It was 9:30 PM on a windy, dark night in Gravesend, Brooklyn. I met up with my boyfriend after a long day of work, for dinner at a Japanese restaurant in our neighborhood. It was a romantic evening full of vibrant sushi rolls, hot sake, and Yakisoba noodles to die for. Afterwards we walked hand in hand towards our house when he whispered in my ear “I have a little something special for you at home.” My heart fluttered with curiosity. No matter what it was, a gift from the man I love would be nothing but sweet. No sooner than when we walked in the door, did he cover his mouth with his hand in horror. “How did that happen?!” He exclaimed in shock, with his eyes piercing like laser beams onto the kitchen table. There, a wilted sprig of periwinkle hydrangea drooped sadly over a small glass vase. Unrecognizable to the lively flower he had purchased earlier that day, it looked hopeless. “It was alive just hours ago!” He proclaimed in disbelief. Then, as if the Great Wall of China itself had just collapsed, we scrambled in a state of panic to revive it. “What do we do?” He asked. “Wait! I know!” I said rather gallantly. Then, as if I were reviving a small drowning child from an Olympic size pool, I hastily grabbed the hydrangea, rescuing it from danger. “Scissors!” I ordered my man like a brain surgeon at work. He fetched them promptly. I then swiftly cut the stem at an angle under warm running water. I had seen this done before. It was what little I knew of flower revival, and luckily I had learned it in the L’Atelier Rouge studio. “Do you think it was sick?” He speculated. I must admit, it was very endearing to see a full grown man of his stature sweating the life and vibrancy of a such a small and helpless flower (he’s a keeper). “I have no idea. Maybe the water was poisonous? Or maybe it was already dying? I don’t know, but I know someone who does…” Like lightening, I quickly text the man whom I knew bore the answer (enter our hero of the night…) none other than Master Designer Nicolas Cogrel, whose thumb is as green as the Earth! I told him of our great misfortune. Anxiously awaiting his reply, I leaped like a Mexican jumping bean when my phone lit up. He guided me through the process of what he maintained was the only way to revival. I was instructed to place the sprig of hydrangea in a bucket of medium temperature water over night, and it was that simple. He maintained that it would never come back any other way. Repeating his instructions verbatim to my poor, sweet, and bewildered boyfriend, we followed instructions. I’m both happy and relieved to report to you that just an hour later, the withered hydrangea already started to show it’s strength again. By morning, the resurrection was complete. If this happens to you folks, do not give up, there is hope still. For the little hydrangea that could, so can another wilting flower. Never fear, L’atelier Rouge is here.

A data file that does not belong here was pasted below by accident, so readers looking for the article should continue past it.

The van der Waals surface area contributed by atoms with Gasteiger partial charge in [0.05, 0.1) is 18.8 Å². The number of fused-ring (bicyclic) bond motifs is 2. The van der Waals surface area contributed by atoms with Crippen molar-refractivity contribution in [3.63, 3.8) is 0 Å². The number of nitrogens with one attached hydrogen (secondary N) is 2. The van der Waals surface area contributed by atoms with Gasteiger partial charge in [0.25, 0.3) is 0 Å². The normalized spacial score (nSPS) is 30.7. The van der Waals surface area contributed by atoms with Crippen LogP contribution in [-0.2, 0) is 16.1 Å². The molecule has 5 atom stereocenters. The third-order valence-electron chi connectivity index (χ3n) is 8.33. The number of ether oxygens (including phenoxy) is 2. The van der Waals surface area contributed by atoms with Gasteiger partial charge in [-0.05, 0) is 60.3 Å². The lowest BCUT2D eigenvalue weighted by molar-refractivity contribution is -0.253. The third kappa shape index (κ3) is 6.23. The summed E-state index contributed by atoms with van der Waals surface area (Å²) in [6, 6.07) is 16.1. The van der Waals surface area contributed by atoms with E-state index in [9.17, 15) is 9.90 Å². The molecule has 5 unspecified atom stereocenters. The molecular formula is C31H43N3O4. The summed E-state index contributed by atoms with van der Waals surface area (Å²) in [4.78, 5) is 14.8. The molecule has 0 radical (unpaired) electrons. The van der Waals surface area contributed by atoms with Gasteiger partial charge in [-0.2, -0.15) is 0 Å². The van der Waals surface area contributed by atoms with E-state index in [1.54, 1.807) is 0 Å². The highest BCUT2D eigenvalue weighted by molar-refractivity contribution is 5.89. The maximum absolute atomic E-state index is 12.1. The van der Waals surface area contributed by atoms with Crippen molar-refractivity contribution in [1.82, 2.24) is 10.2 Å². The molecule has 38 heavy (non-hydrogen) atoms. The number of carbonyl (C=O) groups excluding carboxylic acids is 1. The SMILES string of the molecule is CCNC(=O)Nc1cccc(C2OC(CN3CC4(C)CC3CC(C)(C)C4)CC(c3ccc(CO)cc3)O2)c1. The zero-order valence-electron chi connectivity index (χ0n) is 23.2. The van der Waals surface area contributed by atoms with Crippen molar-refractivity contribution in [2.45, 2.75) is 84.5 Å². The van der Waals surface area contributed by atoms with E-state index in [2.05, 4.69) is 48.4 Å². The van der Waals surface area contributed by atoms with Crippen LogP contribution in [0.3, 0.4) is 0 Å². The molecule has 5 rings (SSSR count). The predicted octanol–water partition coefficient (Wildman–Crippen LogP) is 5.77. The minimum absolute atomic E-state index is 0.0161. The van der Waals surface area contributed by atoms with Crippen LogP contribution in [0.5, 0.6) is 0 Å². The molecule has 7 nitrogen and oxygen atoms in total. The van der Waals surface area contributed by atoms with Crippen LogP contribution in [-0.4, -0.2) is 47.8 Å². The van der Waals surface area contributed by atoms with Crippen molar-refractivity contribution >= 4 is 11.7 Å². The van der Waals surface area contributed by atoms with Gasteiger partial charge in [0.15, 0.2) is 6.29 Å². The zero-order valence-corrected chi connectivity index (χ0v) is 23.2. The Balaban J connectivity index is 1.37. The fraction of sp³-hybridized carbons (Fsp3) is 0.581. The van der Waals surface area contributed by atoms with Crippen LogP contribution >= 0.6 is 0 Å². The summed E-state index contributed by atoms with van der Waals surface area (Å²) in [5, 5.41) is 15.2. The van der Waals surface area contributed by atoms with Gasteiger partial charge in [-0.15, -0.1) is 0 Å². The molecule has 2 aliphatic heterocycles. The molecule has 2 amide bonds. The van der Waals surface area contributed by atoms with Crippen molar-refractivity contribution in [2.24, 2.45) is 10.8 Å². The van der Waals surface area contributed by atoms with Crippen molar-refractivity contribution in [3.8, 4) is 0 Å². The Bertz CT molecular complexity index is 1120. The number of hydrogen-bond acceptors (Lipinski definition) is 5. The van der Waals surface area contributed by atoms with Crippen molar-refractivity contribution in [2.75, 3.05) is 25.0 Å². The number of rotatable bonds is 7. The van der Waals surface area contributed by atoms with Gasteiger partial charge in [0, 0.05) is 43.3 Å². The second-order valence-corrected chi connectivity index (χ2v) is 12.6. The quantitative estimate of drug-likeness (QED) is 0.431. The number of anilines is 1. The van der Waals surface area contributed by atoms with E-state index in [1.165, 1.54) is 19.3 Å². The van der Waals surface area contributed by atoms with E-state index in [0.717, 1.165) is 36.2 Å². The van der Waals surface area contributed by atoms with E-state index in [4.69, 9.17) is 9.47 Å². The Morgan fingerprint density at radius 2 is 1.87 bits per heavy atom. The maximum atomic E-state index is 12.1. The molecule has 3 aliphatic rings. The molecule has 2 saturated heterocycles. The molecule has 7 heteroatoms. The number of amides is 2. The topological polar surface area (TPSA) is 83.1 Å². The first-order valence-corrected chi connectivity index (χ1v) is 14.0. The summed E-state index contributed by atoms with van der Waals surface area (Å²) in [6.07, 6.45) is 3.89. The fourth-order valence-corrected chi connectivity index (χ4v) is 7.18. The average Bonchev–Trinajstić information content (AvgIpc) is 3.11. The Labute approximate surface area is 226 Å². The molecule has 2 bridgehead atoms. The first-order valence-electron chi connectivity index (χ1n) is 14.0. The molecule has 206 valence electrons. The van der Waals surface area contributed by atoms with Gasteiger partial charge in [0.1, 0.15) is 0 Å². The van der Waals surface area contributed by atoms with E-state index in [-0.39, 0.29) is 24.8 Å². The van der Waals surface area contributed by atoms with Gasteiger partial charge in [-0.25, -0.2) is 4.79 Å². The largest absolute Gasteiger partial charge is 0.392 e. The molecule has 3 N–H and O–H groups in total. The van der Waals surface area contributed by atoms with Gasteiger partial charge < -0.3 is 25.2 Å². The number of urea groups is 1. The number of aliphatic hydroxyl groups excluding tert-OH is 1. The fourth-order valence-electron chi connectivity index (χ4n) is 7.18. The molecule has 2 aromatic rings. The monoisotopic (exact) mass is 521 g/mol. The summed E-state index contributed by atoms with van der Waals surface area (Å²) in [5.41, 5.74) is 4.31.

The drooping victim
by Bernadette Lords